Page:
kids

'My son with additional needs was "too much" for school. This is the reality of being his mum.'

The author of this story is known to Mamamia but has chosen to remain anonymous for privacy reasons.

I have a child with additional needs. Specifically, he has Autism spectrum disorder (ASD), Attention deficit hyperactivity disorder (ADHD), anxiety, and Oppositional defiant disorder (ODD). 

It sounds so neat and tidy when you put it like that, but it’s not. Not even a little bit. 

He is so smart and beautiful and loving. But he is also violent, self-destructive and oppositional. 

Watch: Carter's Story. Post continues after video.


Video via SDN.

This year, after a particularly bad start to the year (including a few fisticuffs and a running home from school incident), I made the difficult decision to move to distance education – turns out he’s just a square peg in a round hole, and that makes him ‘too much’ for the school.

So now the explosions are all for me! The difficult days, the sitting on the upside chair with a stool on his head refusing to do work and then using a hand puppet to bark expletives at me. 

It's me who tells he hates. It's me whose things he bites in half, that he breaks, that he throws around the room.

But at night, after all is said and done, he cups my face in his hands and says "sorry mummy", and for a few short moments it's all worth it.

He was diagnosed with ASD1 in 2019, and it’s been an uphill battle. Psychiatrists, psychologists, alternative medicine, GPs, podiatrists, OT, chiro... I don’t get any help. Not from Centrelink, not from child support, and nothing from NDIS. 

His father spends his days abusing drugs and surfing the best wave, or writing about how he is a good father on social media. He pays me the generous sum of $36 per month in child support. But he wasn’t always like that. He used to hold down a job and own things – but I suppose providing for a child is just too much for him.

This year, they increased my son's diagnosis to ASD2, and suddenly there came an opportunity to apply for the NDIS. The bill to get the documents I need to apply just keeps rising. I have to keep a roof over our head. I have to manage my own three jobs, plus distance education, and there are no alternate weekends in this scenario – it’s just me.

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Additionally, I need an English and maths tutor. He attends drums and keyboard, footy and martial arts because I know these things are essential for his development. He also goes to a weekly homeschool group (which costs $85 for five hours). A lot of the mums look as tired as me. We just nod at each other. I don’t think any of us has the energy to talk - we're too busy fighting to keep our heads above water.

It’s not all bad though, honestly. My kid is the smartest, funniest tornado you could ever meet. His heart is in the right place, and regardless of the fact that some days I feel like I am stuck in an abusive relationship that society would shun me for leaving, I love him fiercely.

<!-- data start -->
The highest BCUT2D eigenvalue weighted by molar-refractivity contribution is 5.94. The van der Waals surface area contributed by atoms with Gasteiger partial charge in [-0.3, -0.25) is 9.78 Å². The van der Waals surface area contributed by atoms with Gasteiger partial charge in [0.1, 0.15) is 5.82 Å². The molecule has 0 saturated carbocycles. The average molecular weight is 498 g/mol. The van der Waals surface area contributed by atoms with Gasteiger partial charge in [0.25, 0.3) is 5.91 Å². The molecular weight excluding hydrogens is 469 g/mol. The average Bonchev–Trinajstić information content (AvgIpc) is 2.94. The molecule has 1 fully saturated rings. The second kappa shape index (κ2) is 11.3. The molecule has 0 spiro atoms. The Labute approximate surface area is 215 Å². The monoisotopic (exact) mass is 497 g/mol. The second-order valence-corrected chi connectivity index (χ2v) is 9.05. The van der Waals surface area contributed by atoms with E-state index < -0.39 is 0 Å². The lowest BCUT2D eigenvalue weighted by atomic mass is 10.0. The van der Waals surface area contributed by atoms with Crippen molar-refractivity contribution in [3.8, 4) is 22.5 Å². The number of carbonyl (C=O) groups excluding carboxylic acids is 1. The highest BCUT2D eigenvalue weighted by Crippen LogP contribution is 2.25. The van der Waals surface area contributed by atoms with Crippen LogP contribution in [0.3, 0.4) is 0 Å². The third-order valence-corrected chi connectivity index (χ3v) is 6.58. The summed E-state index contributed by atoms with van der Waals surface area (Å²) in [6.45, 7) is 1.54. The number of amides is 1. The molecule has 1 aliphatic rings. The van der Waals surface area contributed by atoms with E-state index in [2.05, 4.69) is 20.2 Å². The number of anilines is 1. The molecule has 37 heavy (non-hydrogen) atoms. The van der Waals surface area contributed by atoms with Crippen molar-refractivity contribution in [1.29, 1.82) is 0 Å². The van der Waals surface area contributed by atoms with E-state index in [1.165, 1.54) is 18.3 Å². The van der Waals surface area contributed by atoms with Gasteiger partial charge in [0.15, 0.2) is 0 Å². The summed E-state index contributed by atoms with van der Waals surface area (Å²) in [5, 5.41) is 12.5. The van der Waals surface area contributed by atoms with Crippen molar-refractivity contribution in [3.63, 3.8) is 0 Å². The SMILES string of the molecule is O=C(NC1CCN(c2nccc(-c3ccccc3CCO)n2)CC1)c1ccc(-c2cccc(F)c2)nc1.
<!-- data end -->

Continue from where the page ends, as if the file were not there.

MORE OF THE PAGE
Listen: On this episode of No Filter, Mia Freedman is joined by Melinda Hildebrandt to talk about what parenting is like when your child has special needs. Post continues after podcast.


I suppose most people are waiting for the tidy finish to this article that one would expect. But the truth is, there isn’t one. My life isn’t tidy. It's not rounded at the edges. There's a lot of mess, arguing, half-done homework, unwashed hair and the odd wine on a Wednesday when I should probably try to meditate instead. 

But that is my life. And it’s the life of so many other mums around the world with special needs children.

If nothing else, having this kid has taught me to reach out to other mums when I see them struggling. If you haven’t lived with a special needs child, you can never know the challenges or the rewards that come with it.

I suppose if I am to leave each of you with one thought, it's just to be kind. Be kind to the mum of the naughty kid. The mum whose kid keeps putting things in the trolley and she keeps wrestling them off him. The mum whose kid pokes her belly, or maybe the kid who has an outburst at school over what seems like nothing. 

It's likely they’re doing their best, and they probably don’t need your judgement, because believe me – there is no greater critic than us to ourselves.

If you, or a young person you know, are struggling with symptoms of mental illness, please contact your local headspace centre here or chat to them online,  here. If you are over the age of 25 and suffering from symptoms of mental illness, please contact your local GP for a Mental Health Assessment Plan or call Lifeline Australia on 13 11 14.

Lifeline Australia - 13 11 14 - Crisis Support. Suicide Prevention.

Kid's Helpline is also available in 1800 551 800.

The author has created a Facebook group for discussion and support, you can check it out here.

Feature Image: Getty.

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